Boston Massachusetts Mormon Temple
The Church of Jesus Christ of Latter-day Saints dedicated the 100th operating temple in Boston Massachusetts on 1 October 2000. President Hinckley had announced the building of small temples at the April 1998 general conference and then stated the goal to have 100 Mormon temples built by the end of the year 2000. The Boston Massachusetts temple marked the completion of that goal. The temple is large at about 69,00 square feet ,with four endowment rooms and four sealing rooms. The exterior is finished with Olympia white granite.
New England is where the roots of the Church are found. Joseph Smith was born in Vermont and once visited the city of Boston. The Church was first organized in the New England area. Mormon missionaries were sent and congregations established. Many prominent leaders of the church came from the New England area.
The first missionaries were sent to Boston in 1832. At the time of Joseph Smith’s assassination, there were over a dozen congregations in the area. But most members moved west with the rest of the Saints. It was almost fifty years before members of the Mormon Church were found in Massachusetts again. Since that time there has been a steady increase in the number of members. Now there are over 16,000 members in Massachusetts.
At the groundbreaking Elder Richard G. Scott of the Quorum of the Twelve Apostles explained the reason The Church of Jesus Christ of Latter-day Saints builds temples.
“While we have over 10,000 meetinghouses in the world, temples are unique sanctuaries for sacred ordinances. They witness to the immortality of the soul. We believe that because of ordinances that can be performed in this sacred house, a man and a woman can be united for eternity and sealed to their children, who live worthily, forever. That ending of a religious [marriage] ceremony that is so common in the world today: ‘until death do you part,’ need not be the final outcome of marriage.” 1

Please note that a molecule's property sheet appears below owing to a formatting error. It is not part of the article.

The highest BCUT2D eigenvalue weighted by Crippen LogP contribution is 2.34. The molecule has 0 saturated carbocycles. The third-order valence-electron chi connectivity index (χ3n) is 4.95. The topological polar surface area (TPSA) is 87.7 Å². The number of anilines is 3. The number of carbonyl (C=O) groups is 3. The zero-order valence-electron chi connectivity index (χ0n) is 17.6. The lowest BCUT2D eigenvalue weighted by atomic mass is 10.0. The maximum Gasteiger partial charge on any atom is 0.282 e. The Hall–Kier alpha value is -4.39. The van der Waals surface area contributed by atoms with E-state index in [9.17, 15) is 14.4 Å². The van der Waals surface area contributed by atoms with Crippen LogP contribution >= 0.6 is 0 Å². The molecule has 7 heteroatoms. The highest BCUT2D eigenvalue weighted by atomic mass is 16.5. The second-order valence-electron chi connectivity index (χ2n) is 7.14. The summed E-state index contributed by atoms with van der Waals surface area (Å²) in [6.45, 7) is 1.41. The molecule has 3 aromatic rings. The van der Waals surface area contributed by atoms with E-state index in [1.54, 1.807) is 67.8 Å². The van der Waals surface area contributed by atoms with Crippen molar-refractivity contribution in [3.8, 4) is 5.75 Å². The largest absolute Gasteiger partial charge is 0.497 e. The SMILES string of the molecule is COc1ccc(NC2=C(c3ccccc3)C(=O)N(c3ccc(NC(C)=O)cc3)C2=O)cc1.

The open house of the 100th Mormon temple captured media and public attention. About 82,600 visitors toured the temple prior to its dedication. A local radio station and newspaper working together produced the first on-line tours of a temple. It included narration accompanied by photographs of the temple’s interior.
Because of a lawsuit from local residents, the temple was dedicated without the planned steeple. President Hinckley was optimistic about the issue saying,
” We wish the steeple were on it. I regret that it isn’t. But we can get along without it while awaiting the outcome of the legal action. In the meantime, we’ll go forward performing the ordinance work of this sacred house.” 2
His optimism was rewarded, when in May the Supreme Court of Massachusetts ruled in favor of the Church. Previously, Judge Elizabeth Fahey had ruled that the building’s steeple was not a “necessary element of the Mormon religion.” Therefore under the law, the building height limit could be enforced. But the Supreme Court overruled her ruling saying, “A rose window at Notre Dame Cathedral, a balcony at St. Peter’s Basilica, are judges to decide whether these architectural elements are ‘necessary’ to the faith served by those buildings?” The judges concluded that, “It is not for judges to determine whether the inclusion of a particular architectural feature is ‘necessary’ for a particular religion.”3 And on September 21, 2001, the steeple with the famous angel Moroni was set in place, completing the Boston temple.
86 Frontage Road
Belmont, Massachusetts 02478-2135
For more information about Mormon temples visit the sites below:
(1) Church News, 21 June 1997.
(2) “News of the Church,” Ensign, Nov. 2000, 108
(3) Larsen, Kent. Boston Temple Steeple Oked. News about Mormons, Mormonism, and the LDS Church. 16 May 01.